4.8 Another reason that the current system may not be effective is that the Codes do not focus on reducing the volume of alcohol marketing that children and young people see. The system is focused on protecting children at events, and around media that is likely to be solely targeted at them (e.g. children’s cartoon shows). This does not take account of the reality of how children and young people live their lives; that they will attend events and watch or interact with media that is not only for them.
4.9 For example, the current CAP Code rule prohibits alcohol advertising in public spaces if 25% or more of the audience are under 18. This does not prevent most, if any, alcohol outdoor advertising on billboards or public transport, because under 18’s are less than 25% of the population overall. This means that children and young people are routinely exposed to outdoor alcohol advertising as they journey around their communities to school, swimming pools, shops and to see their friends.
4.10 This is also true of sports sponsorship, where the Portman Group’s Code of Practice on Alcohol Sponsorship utilises the same 25% threshold rule. Although under 18’s are less than 25% of the audience watching, for example a Scotland rugby match, this still means that thousands of children and young people see a high volume of alcohol marketing and branding in person and on television.
4.11 Both the ASA led system and the Portman Group systems have a largely complaints-led component to their monitoring and therefore depends on members of the public seeing and then subsequently knowing how to report marketing which may breach the rules.
4.12 The complaints-based system is also by its nature retrospective, meaning that marketing campaigns can continue to run despite being potentially in breach of the rules, until a decision is made. Decisions can take months, meaning that campaigns could have finished by the time anything would be enforced or a campaign is made to stop running. For example, one regulatory body made a decision in February 2018 that a Christmas-themed alcohol campaign had breached their rules; however the campaign ran in November/December 2017 and had finished by the time of the decision. This is in contrast with the Clearcast system for television advertising where adverts must be pre-approved before they are allowed to be shown.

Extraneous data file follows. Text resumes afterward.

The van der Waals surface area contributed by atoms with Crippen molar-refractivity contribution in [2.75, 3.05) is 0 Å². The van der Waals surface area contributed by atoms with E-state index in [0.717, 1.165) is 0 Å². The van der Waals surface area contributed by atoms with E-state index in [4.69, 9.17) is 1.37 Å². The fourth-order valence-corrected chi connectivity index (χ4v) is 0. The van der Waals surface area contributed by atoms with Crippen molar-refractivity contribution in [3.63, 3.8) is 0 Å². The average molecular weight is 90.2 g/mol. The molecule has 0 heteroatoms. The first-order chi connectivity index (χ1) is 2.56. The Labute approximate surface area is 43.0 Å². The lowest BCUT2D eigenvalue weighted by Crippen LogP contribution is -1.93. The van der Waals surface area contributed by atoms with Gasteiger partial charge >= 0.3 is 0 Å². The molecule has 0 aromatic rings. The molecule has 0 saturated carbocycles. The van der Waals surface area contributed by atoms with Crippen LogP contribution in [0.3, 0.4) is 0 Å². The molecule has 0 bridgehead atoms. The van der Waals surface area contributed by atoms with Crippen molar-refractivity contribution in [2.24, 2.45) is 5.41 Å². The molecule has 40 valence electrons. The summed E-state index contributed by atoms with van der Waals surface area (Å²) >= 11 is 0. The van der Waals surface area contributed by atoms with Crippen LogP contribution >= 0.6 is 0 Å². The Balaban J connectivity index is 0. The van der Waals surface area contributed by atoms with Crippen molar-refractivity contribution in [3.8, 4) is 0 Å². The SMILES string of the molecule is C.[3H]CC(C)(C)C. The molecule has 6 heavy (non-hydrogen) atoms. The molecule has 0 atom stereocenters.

4.13 The WHO recommends that countries restrict alcohol marketing via a legal framework, with strong sanctions, as opposed to taking a self-regulatory approach. This consultation sets out potential areas of restriction which could be introduced via legislation rather than strengthened self-regulatory rules. This is because the consultation largely proposes potential introduction of tighter controls on the volume of alcohol marketing permitted rather than new rules relating to the content of alcohol marketing. Rules focusing on content of adverts are subjective and less effective in protecting children and young people, as set out above.